Mammary collagen is under reproductive control with implications for breast cancer

Qiuchen Guo, Duanchen Sun, Alexander S. Barrett, Sonali Jindal, Nathan D. Pennock, Matthew W. Conklin, Zheng Xia, Elizabeth Mitchell, Ravikant Samatham, Naomi Mirza, Steven Jacques, Sheila Weinmann, Virginia F. Borges, Kirk C. Hansen, Pepper J. Schedin

Research output: Contribution to journalArticlepeer-review

5 Scopus citations


Mammographically-detected breast density impacts breast cancer risk and progression, and fibrillar collagen is a key component of breast density. However, physiologic factors influencing collagen production in the breast are poorly understood. In female rats, we analyzed gene expression of the most abundantly expressed mammary collagens and collagen-associated proteins across a pregnancy, lactation, and weaning cycle. We identified a triphasic pattern of collagen gene regulation and evidence for reproductive state-dependent composition. An initial phase of collagen deposition occurred during pregnancy, followed by an active phase of collagen suppression during lactation. The third phase of collagen regulation occurred during weaning-induced mammary gland involution, which was characterized by increased collagen deposition. Concomitant changes in collagen protein abundance were confirmed by Masson's trichrome staining, second harmonic generation (SHG) imaging, and mass spectrometry. We observed similar reproductive-state dependent collagen patterns in human breast tissue obtained from premenopausal women. SHG analysis also revealed structural variation in collagen across a reproductive cycle, with higher packing density and more collagen fibers arranged perpendicular to the mammary epithelium in the involuting rat mammary gland compared to nulliparous and lactating glands. Involution was also characterized by high expression of the collagen cross-linking enzyme lysyl oxidase, which was associated with increased levels of cross-linked collagen. Breast cancer relevance is suggested, as we found that breast cancer diagnosed in recently postpartum women displayed gene expression signatures consistent with increased collagen deposition and crosslinking compared to breast cancers diagnosed in age-matched nulliparous women. Using publicly available data sets, we found this involution-like, collagen gene signature correlated with poor progression-free survival in breast cancer patients overall and in younger women. In sum, these findings of physiologic collagen regulation in the normal mammary gland may provide insight into normal breast function, the etiology of breast density, and inform breast cancer risk and outcomes.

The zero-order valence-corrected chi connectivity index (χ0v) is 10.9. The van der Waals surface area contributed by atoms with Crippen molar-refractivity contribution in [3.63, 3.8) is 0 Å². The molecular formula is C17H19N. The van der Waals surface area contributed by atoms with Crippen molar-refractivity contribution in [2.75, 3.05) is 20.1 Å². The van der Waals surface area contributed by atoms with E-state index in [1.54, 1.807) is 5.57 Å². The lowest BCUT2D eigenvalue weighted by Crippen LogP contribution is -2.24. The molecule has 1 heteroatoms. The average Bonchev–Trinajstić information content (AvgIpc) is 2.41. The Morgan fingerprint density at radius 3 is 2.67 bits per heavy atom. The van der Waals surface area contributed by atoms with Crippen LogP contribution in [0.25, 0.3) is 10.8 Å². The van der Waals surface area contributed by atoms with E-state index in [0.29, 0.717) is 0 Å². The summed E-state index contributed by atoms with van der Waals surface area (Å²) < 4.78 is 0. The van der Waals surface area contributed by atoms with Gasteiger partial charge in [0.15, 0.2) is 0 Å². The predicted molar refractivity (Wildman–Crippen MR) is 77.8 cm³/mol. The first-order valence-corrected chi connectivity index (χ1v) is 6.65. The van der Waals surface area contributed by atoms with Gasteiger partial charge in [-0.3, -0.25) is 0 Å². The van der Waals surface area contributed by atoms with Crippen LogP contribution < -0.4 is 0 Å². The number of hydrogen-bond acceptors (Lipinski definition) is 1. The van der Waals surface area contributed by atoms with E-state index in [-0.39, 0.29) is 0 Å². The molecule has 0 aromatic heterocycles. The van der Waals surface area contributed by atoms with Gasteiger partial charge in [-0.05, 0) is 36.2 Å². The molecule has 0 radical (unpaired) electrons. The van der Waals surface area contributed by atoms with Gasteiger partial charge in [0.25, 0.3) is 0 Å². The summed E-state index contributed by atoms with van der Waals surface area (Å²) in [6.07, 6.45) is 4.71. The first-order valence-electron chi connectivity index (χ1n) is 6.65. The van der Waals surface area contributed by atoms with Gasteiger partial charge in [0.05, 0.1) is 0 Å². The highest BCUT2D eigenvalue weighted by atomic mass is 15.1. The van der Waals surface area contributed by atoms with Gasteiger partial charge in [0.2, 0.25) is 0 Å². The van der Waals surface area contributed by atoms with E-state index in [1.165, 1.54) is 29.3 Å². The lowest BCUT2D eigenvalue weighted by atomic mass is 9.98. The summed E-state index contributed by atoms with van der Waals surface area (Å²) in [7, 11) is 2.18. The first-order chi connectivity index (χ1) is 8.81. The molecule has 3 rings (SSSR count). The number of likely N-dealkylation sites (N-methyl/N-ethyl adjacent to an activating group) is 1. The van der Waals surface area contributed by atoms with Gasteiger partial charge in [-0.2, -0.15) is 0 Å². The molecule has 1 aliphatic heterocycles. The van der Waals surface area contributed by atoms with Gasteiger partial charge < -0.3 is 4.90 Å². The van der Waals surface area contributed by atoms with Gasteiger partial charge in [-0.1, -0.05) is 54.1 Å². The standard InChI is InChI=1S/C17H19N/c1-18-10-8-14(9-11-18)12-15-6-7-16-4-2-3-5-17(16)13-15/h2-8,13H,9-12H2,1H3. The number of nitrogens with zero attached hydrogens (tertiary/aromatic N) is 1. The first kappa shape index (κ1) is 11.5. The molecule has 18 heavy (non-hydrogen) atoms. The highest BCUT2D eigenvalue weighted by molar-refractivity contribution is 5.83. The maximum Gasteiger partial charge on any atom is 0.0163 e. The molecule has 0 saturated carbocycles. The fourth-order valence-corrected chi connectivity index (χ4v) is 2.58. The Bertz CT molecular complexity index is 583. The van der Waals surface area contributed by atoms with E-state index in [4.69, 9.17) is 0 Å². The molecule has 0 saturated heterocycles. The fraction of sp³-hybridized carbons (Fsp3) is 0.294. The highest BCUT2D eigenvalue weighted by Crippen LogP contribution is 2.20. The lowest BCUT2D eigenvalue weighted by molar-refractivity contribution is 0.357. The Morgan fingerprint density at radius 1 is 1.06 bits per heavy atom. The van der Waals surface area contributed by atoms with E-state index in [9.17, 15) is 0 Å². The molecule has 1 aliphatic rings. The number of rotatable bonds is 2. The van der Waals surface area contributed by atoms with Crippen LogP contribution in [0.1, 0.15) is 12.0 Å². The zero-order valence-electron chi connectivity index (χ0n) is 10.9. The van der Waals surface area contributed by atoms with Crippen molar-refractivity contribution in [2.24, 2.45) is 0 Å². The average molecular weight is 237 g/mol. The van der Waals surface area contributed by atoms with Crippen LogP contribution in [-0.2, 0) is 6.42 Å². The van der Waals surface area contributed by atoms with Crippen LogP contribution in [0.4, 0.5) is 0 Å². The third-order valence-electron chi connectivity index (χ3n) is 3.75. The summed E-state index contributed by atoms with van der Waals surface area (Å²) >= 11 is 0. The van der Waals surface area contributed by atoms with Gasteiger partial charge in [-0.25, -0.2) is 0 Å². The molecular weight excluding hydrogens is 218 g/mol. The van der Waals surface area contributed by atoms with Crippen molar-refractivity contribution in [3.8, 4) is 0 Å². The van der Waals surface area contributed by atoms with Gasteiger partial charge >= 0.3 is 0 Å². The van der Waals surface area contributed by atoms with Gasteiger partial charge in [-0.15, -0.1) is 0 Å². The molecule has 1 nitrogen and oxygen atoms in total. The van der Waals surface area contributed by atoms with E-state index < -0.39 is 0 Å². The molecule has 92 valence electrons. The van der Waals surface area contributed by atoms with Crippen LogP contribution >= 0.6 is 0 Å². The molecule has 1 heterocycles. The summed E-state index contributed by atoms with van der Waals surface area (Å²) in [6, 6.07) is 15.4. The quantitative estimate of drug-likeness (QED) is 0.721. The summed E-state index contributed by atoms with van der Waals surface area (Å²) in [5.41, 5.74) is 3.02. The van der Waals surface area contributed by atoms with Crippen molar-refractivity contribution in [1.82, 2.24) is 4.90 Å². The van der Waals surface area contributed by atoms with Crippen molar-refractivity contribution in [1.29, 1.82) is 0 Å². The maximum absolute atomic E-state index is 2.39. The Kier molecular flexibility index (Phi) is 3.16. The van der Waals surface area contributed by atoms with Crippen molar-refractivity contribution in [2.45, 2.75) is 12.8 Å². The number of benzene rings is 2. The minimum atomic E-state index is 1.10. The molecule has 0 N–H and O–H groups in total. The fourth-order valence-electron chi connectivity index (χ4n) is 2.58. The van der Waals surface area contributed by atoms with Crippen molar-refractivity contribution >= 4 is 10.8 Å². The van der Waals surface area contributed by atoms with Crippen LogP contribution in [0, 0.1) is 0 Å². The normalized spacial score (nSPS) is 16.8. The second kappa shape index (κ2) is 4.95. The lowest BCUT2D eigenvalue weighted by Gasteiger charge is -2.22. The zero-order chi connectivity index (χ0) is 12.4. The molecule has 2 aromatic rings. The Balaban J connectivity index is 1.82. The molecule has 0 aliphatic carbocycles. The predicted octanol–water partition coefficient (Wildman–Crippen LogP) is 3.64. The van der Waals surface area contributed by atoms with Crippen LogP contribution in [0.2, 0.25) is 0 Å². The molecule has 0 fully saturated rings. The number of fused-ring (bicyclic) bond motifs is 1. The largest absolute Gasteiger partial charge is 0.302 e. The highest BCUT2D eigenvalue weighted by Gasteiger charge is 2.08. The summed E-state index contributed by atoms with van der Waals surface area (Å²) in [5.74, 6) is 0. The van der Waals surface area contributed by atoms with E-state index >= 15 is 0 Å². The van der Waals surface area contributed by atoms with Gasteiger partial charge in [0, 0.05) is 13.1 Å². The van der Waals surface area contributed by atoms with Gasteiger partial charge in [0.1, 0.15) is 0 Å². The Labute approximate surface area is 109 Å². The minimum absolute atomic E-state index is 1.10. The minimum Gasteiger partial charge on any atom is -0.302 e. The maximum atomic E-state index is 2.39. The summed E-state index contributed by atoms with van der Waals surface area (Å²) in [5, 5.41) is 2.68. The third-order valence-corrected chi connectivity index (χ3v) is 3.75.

Original languageEnglish (US)
Pages (from-to)104-126
Number of pages23
JournalMatrix Biology
StatePublished - Jan 2022


  • Collagen
  • Lysyl oxidase
  • Mammographic density
  • Postpartum breast cancer

ASJC Scopus subject areas

  • Molecular Biology


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